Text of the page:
A booming economy helps all companies. Corporate sins are easier to hide when money is coming in.
Not so in a bad economy. Dollars are short. Jobs lost. Household budgets crunched. Frankly, it is galling to pay extra hard-earned dollars for power plant failures.
So get ready; might get tough. Business headlines say, “Historic times in the US economy.”
What does that have to do with South Carolina selling or keeping Santee Cooper? Maybe a lot.
What happens if Santee Cooper’s manufacturing and corporate customers scale back? Less work, less power used, less revenue? How would Santee Cooper pay down debt with less money coming in?
Answer: Santee Cooper’s board could raise customers’ rates since they can do that with no outside oversight. Higher rates, a vote away.
Pay attention to the business environment:
- The economy is in for tough times. (Source – MarketWatch)
- Crashing financial markets are increasing the risk of a vicious cycle. (Source – NY Times)
- “…companies of all stripes are drawing down the lines of credit … a leading indicator of extreme financial and economic nervousness.” (Source – Vanity Fair)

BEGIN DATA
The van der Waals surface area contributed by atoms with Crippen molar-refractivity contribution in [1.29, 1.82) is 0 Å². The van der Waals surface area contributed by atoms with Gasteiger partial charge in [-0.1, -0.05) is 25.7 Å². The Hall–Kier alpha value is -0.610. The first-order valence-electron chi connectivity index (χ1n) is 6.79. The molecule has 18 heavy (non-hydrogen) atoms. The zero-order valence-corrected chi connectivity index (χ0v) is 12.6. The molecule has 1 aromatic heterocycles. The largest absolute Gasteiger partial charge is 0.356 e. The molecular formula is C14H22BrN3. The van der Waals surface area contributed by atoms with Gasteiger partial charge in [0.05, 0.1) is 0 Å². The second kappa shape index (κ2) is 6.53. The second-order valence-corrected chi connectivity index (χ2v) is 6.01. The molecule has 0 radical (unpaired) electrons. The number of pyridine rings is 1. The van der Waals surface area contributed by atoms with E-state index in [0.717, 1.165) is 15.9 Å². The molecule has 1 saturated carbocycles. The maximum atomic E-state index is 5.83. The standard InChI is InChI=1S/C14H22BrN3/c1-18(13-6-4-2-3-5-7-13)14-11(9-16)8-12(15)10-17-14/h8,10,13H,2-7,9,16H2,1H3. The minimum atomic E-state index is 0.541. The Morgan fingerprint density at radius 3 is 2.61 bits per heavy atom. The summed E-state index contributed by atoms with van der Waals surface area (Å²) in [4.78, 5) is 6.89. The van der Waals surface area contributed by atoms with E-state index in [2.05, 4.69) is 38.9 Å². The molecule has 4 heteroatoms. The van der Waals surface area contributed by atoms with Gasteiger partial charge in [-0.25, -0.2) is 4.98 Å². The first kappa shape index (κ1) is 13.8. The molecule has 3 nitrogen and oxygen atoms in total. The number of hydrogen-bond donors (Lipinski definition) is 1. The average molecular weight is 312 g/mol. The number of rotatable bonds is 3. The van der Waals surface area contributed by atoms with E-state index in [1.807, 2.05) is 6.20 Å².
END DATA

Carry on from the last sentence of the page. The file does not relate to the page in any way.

Look at the risk of high debt:
- Corporate Debt Loads a Rising Risk as Virus Hits Economy. (Source – Time)
- A Decade After the Financial Crisis, Corporate Finance Must Contend with These New Ticking Debt Time Bombs (Source – Fortune)
Finally, this hits home: “There is also concern that some debt may not be financing productive investment. There is evidence that a large share of the borrowing that companies are currently doing is not being used to invest in growing their own productive capacity.” (Source – PBS Newshour)
Put two-and-two together.
What company has extremely high corporate debt, not being used for a productive capacity? Santee Cooper.
A sale wipes that debt clean in what looks like a challenging time ahead.